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A 2010 demonstration at the White House demanding an end to mountaintop removal.

A 2010 demonstration at the White House demanding an end to mountaintop removal.  (Photo: Rich Clement via Rainforest Action Network/flickr/cc)

Victory for Clean Water, Blow to Mountaintop Removal in West Virginia

Federal judge upholds EPA's veto of immense coal mine

Andrea Germanos

Appalachia scored a victory for clean water and public health this week.

In the latest development in ongoing legal challenges, a federal judge has upheld a veto by the Environmental Protection Agency of a permit for one of the biggest mountaintop removal coal mines in West Virginia.

Arch Coal's Mingo Logan had challenged the 2011 decision by the EPA to veto, using its authority under Section 404 of the Clean Water Act, the permit issued by the Army Corps of Engineers for the Spruce Mine in Logan County.

But the EPA's decision to veto the permit based on "unacceptable adverse effects" of the project, U.S. District Judge Amy Berman Jackson stated in her ruling (pdf) delivered Tuesday, "was reasonable, supported by the record, and based on considerations within EPA’s purview."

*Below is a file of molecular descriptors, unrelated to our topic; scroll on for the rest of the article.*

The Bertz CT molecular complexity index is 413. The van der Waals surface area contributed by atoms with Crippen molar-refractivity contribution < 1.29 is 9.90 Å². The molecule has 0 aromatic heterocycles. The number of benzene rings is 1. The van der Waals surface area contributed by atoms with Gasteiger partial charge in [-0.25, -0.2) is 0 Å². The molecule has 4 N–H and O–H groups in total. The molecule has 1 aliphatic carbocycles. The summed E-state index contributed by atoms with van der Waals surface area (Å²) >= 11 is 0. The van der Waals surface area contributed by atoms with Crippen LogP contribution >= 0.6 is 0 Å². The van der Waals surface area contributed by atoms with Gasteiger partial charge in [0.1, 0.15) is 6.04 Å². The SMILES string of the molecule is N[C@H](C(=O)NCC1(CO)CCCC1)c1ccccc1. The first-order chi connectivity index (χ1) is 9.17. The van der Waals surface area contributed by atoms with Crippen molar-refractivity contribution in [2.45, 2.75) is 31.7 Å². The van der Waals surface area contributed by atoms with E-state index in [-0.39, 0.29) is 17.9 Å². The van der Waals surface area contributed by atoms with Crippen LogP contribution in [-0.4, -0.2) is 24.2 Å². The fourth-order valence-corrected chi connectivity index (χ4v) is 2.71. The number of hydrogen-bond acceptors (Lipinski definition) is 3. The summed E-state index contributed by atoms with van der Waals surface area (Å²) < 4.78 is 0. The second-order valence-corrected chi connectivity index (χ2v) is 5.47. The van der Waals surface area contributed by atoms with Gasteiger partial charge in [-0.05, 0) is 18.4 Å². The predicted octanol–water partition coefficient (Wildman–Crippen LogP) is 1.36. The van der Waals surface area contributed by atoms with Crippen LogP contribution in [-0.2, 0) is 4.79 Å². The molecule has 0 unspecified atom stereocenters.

Community and environmental groups welcomed the decision.

The "court victory is a win for all Americans who believe our children deserve clean water and healthy lives without facing the increased threats of cancer, birth defects and early mortality associated with mountaintop removal coal mining," stated Emma Cheuse, an attorney with environmental group Earthjustice who argued on behalf of several Appalachian groups.

"Now that a court has affirmed EPA’s decision to prevent the unacceptable devastation this practice causes in this important instance, we need EPA to do its job across the board to protect Appalachian communities before the coal industry destroys more waterways, communities and unique natural areas for good," Cheuse stated.

Appalachian and environmental groups have for years highlighted the dangers—to water, wildlife and human—of mountaintop removal.

Nonprofit organization Rainforest Action Network has described the practice, in which "the coal industry literally blows the tops off the mountains: clear-cutting forests, wiping out natural habitats and poisoning rivers and drinking water," as "one of America’s worst environmental crimes."


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